3. Repeat this motion 10 times while working slowly with the rhythm of your breath.
4. Once you have completed the 10 Clamshells, straighten your right leg and lay your left knee over it on the floor. Alternatively, bend your left knee and place your left foot on the floor in front of your right thigh—whichever is more comfortable for you.
5. Inhale, extend through the heel.
6. Exhale, lift the right leg up for Inner Thigh Lifts. Pulse it up and down on the breath 10 times. You want to keep the movement small and controlled to target your adductors (inner thighs).
7. One you have completed the Inner Thigh Lift, straighten your left leg and lay it on top of your right leg. Roll the left thigh inward so your left toes point toward the floor.
8. Lift your left leg 10 times for Outer Thigh Lifts. Keep the movement small and controlled; there is no need to lift the leg more than hip height. Repeat the outer thigh lift nine more times.
Sit in Easy Pose (upright on the edge of a folded blanket with sitting bones perched to preserve the natural curve of the lower back). Place your right hand down to the side and side bend to the right while lengthening the left side with your hand extended. Breathe into the left side of the body for five breaths. Return upright, place the left hand down and side bend to the left with your right hand extended. Breathe into the right side of the body for five breaths. Strengthen the side body (the obliques) with Modified Side Plank:
Modified Side Plank
1. Keep your lower ribs engaged in and find equal length in both sides of the waist.
2. Rest on your right side with your legs in line with your torso. Place a small bend in the knees. Align the elbow under the shoulder and rest on the right forearm with the palm down and perpendicular to the shoulder. Engage the shoulder blades down the back.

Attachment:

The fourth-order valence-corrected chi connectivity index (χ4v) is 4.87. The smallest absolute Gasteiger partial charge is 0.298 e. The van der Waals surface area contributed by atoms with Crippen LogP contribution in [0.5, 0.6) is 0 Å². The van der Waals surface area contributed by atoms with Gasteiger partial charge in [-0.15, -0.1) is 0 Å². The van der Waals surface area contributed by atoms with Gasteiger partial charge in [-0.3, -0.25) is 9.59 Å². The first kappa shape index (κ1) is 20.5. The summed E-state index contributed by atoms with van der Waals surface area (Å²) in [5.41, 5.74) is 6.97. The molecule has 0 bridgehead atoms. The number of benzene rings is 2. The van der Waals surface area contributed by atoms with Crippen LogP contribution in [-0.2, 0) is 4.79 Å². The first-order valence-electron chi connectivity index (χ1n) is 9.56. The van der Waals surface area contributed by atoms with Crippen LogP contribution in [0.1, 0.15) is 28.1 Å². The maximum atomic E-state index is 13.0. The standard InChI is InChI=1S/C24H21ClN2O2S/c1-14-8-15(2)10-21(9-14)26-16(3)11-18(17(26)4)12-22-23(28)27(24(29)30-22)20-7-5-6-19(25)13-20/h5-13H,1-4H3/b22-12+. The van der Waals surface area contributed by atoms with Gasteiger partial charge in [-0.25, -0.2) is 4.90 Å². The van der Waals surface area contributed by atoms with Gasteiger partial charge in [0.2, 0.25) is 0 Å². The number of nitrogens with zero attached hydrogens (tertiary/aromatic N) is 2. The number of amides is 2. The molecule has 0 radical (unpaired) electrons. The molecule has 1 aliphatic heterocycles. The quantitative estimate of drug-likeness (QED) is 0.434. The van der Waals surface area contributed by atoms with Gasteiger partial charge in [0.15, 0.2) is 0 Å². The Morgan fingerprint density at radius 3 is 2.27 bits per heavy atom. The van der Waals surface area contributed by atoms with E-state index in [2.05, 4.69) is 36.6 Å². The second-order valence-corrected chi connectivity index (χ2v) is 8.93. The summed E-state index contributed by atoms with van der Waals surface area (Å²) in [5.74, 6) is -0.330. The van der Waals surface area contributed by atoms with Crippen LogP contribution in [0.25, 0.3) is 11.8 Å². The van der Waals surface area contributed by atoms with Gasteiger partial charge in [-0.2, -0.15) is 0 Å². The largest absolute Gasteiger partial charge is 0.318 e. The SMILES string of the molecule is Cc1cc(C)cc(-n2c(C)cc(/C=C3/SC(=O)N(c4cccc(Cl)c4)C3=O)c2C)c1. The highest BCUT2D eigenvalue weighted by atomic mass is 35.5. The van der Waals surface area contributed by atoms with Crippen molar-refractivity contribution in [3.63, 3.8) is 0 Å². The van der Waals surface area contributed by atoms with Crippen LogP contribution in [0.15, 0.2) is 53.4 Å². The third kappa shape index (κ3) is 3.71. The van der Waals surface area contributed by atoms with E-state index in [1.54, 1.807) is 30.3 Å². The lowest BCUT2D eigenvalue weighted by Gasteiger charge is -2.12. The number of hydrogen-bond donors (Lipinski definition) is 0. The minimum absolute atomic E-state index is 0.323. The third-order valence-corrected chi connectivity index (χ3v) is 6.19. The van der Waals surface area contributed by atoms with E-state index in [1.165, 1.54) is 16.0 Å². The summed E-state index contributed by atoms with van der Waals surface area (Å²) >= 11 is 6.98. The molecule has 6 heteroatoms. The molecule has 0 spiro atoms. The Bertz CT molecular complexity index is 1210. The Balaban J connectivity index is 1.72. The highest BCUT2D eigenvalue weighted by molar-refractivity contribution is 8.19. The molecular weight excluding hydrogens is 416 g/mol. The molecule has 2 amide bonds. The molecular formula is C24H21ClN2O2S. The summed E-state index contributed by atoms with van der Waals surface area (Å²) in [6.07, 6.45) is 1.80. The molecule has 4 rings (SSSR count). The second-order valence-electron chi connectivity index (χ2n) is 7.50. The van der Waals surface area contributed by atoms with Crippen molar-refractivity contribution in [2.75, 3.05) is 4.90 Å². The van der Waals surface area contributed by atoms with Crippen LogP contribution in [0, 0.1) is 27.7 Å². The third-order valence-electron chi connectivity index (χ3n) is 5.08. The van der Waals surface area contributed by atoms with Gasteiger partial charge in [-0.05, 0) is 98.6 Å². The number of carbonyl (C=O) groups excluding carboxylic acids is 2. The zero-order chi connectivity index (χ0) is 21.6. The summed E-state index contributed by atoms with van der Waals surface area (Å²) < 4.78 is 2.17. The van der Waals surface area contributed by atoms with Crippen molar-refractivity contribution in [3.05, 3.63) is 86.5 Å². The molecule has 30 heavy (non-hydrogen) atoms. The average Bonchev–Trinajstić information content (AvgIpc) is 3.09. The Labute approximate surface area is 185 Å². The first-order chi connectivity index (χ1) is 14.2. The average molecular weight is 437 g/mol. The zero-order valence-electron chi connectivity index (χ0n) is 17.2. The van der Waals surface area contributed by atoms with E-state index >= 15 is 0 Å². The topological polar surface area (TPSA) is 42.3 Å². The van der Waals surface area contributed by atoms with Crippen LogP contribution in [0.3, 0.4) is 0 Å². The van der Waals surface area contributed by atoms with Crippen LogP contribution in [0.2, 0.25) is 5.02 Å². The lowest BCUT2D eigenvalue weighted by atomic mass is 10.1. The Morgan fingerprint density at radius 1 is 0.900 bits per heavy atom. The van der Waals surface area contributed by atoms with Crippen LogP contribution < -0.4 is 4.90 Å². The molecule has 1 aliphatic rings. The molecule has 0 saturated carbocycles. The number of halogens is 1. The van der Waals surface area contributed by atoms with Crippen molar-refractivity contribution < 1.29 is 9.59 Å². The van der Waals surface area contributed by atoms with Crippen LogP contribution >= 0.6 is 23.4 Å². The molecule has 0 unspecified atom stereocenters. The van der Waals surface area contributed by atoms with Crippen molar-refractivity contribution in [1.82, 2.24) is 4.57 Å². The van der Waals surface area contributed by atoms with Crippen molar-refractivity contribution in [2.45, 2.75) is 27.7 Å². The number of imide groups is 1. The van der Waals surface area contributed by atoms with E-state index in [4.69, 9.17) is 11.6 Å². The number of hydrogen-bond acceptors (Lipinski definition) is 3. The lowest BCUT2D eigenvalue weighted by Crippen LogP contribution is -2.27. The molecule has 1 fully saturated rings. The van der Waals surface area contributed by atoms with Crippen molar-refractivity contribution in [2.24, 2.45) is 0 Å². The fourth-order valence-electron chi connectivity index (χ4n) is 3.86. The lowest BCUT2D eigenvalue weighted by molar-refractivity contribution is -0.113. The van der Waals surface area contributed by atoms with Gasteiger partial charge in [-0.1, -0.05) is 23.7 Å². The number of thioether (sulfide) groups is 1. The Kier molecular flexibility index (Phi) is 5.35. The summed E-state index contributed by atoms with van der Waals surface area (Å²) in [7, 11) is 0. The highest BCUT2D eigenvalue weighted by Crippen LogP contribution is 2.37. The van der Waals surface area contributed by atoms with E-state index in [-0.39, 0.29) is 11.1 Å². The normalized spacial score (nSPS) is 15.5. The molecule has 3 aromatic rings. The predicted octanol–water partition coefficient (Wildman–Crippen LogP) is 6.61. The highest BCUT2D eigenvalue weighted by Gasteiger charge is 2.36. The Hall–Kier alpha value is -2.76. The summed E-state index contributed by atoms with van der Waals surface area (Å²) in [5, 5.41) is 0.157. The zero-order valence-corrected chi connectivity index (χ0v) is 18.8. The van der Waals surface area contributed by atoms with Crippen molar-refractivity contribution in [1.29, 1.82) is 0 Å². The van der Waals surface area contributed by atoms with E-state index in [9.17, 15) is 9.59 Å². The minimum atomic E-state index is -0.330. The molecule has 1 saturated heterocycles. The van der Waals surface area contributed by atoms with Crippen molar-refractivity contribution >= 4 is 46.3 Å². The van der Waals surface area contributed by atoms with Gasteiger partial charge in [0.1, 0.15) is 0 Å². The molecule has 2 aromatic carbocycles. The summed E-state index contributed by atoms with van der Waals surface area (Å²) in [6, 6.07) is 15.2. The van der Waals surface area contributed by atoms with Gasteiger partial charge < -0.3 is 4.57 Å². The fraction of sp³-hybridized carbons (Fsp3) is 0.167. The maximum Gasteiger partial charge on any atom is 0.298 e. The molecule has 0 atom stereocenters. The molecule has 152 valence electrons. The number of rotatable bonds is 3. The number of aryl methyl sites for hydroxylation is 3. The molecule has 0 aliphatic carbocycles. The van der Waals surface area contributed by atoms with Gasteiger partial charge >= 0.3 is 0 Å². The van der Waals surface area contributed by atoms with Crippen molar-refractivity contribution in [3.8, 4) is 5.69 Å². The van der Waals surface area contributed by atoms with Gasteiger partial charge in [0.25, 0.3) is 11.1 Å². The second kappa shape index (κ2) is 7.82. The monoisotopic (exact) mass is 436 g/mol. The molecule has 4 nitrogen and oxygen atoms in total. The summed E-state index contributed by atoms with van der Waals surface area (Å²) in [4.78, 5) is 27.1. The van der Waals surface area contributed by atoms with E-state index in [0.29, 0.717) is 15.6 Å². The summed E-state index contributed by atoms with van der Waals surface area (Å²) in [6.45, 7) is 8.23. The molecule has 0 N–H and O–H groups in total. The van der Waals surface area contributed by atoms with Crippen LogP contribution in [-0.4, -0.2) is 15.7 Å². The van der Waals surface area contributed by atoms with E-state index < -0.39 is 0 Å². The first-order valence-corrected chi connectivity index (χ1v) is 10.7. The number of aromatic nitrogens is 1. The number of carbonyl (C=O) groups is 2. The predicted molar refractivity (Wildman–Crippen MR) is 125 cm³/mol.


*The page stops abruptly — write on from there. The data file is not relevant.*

3. Inhale, feeling the ribs in line with the pelvis without flaring out your lower ribs.
4. Exhale, grounding through the right forearm and hand while lifting your hips. Stabilize through the grounded knee on the mat.
5. Place your left hand either on the hip or extend it up so both upper arms are in a straight line.
6. Breathe five to eight breaths, then come down. Rest for a moment then repeat once or twice more.
7. Roll onto your left side and repeat the series.
Explore semi-supine toe taps to strengthen the front of the core:
Semi-Supine Toe Taps
1. Lie on your back with your knees bent about 90 degrees and feet hip distance apart on the floor.
2. Feel the length of your spine from the back of your head to the tailbone, then place both hands on the lower belly between your naval and pubic bone. Inhale into your lower belly.
3. Exhale, lifting the right foot and tap the toe to the floor about four inches farther out then bring it back to its starting position. Inhale into the lower belly with feet neutral.
4. Exhale, lifting the left foot and tap the toe to the floor about four inches farther out, then bring it back to the starting position.
5. Repeat for either side four to six more times. Use the hands on the lower belly to feel the movement initiating from the lower belly (the transverse abdominus muscle) and not from the hip flexor at the top of the thigh where it meets the hip. Move slowly and on the rhythm of the breath.
Roll onto your side and sit on the edge of a folded blanket for Staff Pose. Do 10 Birthday Candle Breaths here. You will further tone the transverse abdominus muscle with this breathing practice.
Come into Extended Child’s Pose for 10 natural breaths.
Come to Rest and Relaxation Pose on your back for three to five minutes.
Complete this sequence as often as you are able. If you are pressed for time, you can do pelvic floor contraction and release exercises with breath awareness to rebuild strength to the top and bottom of the core. Adding the Birthday Candle Breath will include toning for the transverse abdonimus while also helping to heal diastasis recti, if you have it.
Enjoy, be well, and please try the accompanying video. Share with anyone who you feel can benefit from this information and these practices.